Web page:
Hobbits, Superman and Godzilla at 2012 Comic-Con
More than 130,000 fans gathered over the weekend for the biggest celebration of US comic book culture in the world. Superheroes and villains are modern icons – and big business too.
The San Diego Comic Convention, or ‘Comic-Con’, does not attract critics from grand newspapers; there are no graduates here from Royal Academies of Art; no pirouetting ballerinas, Shakespearean actors or symphony orchestras. And yet, this four-day festival of all things comic related has a strong case to make for being the most important cultural event in the world.
When it was first held in 1970, the San Diego Comic-Con attracted a hardcore audience of just 300 comic book enthusiasts, who came to compare superhero costumes and argue over obscure plot points; to meet others who had fallen in love with the alternative universes created by the great rival publishing houses: Marvel and DC Comics.
Now, nearly four decades later, their obsession has gone mainstream. Avengers Assemble – based on Marvel characters like Iron Man, Thor and the Incredible Hulk – smashed US box office records when it appeared in cinemas earlier this year. DC’s batman films, starring Christian Bale, have also been huge hits, with a third film in the series out this week.
And this is not an unusual year. The trend for comic-book films has been growing steadily for decades. Some are action blockbusters like X-Men or Green Lantern, but even darker independent films draw on comics for inspiration, from moody epics like Watchmen to quirky hits like Scott Pilgrim or Kickass.
Even relatively obscure characters like Hellboy and Deadpool have been drafted into cinematic service. And with a really big star you can keep reinventing the character to make movies (and profit) practically without end. Batman, Spiderman and Superman have all had multiple series, films and videogames made about them.
In each case, the central story of the character remains the same, but the mood and themes can be totally different. In the course of his 73-year career, Batman has gone from being an almost comic figure, in the 1960s TV series, through Tim Burton’s surrealist 1980s vision to the dark, tortured hero of today.
Some critics are in despair at the constant flood of comic book films that fill our screens. The endless regurgitation of the same tired characters, they say, is a symptom of deep and disastrous cultural decline.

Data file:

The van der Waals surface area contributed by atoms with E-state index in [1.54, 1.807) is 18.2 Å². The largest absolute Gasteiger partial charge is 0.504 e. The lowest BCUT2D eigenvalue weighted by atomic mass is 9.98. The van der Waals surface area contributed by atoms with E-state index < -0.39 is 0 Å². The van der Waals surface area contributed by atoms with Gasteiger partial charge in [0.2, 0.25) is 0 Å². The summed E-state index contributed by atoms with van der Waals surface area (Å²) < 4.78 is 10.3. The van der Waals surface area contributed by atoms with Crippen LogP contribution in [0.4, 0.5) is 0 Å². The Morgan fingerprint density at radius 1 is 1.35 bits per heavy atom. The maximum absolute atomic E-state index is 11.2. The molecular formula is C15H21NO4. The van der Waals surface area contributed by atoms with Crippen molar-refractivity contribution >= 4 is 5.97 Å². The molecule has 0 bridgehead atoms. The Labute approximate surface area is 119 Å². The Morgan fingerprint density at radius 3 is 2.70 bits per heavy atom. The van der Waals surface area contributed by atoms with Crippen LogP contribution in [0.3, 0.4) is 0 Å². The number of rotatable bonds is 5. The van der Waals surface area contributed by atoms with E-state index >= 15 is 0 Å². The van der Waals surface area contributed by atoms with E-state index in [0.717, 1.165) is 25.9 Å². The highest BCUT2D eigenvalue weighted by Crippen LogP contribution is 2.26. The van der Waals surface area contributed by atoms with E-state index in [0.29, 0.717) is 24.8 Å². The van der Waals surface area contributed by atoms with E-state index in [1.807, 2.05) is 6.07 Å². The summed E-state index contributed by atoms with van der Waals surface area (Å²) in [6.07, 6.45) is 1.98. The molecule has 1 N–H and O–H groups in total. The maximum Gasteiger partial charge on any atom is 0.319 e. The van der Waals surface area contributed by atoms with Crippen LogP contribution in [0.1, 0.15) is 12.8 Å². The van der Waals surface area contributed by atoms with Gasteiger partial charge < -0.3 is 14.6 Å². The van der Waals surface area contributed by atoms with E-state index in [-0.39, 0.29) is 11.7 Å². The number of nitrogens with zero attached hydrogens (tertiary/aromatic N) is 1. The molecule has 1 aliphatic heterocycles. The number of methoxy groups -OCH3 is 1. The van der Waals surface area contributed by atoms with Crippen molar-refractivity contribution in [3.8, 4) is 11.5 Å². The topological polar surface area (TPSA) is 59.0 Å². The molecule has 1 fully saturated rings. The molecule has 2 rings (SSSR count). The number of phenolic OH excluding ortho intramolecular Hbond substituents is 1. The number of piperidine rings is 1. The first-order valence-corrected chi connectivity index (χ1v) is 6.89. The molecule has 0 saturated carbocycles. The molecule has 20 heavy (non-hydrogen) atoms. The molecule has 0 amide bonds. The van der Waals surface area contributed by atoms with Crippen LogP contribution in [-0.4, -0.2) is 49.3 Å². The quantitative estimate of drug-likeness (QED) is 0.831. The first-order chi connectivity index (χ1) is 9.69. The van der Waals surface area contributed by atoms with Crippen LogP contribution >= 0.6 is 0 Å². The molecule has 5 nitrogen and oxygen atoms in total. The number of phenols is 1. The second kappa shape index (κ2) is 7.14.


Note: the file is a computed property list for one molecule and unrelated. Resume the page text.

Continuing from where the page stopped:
But others make the opposite argument. Comic book figures, they say, are filling the same role in today’s culture that heroes like Hercules, Aeneas or Achilles did in the classical age, inspiring poets and playwrights in Ancient Greece and Rome. Constantly revisited and reworked, these are not merely stories, but modern day myths.
- Who is the greatest superhero of all time?
- Does a society need myths? If so, why?
- Invent your own superhero. What powers would he or she have? How would you make your hero relevant to the world today?
- Draw a page from a graphic novel, inspired by a story from ancient mythology.
Some People Say...
“Comic books are just for kids.”
What do you think?
Q & A
- Not all films these days are based on comics. What aboutThe Hobbit?
- True,The Hobbit, which was widely advertised at Comic-Con, is not a comic book film, but it has a lot in common. Like the comic book films with which it competes, The Hobbit is based on a preestablished world with its own fairly well known characters and mythology.
- Why does that matter?
- Film studios love it for two reasons. First, because it means directors have to spend less time setting up the characters and the world and second because there will always be a ready made group of hardcore fans.
- Great – so if I want to make millions in royalties and merchandising fees, I should write comics?
- It’s not easy to get into – but worth a try!
- Marvel and DC Comics
- These two publishing houses have dominated the US comic book scene for more than 70 years. Marvel is responsible for characters like Spiderman, the X-Men and the Avengers. DC Comics boasts Superman, Batman and Wonder Woman among its heroes. Both houses have hundreds of more minor characters too, spanning dozens of different fictional universes.
- 73-year career
- Batman is one of the oldest superheroes, first introduced by DC Comics in 1939. The first true superhero, however, was Superman, who first appeared in 1938.
- Constantly revisited and reworked
- Like modern film directors, ancient playwrights drew on an established body of myth. Heroes like Achilles appeared in many stories told by many different authors and, just like superheroes, the ancient heroes could be reimagined to suit the mood of the times.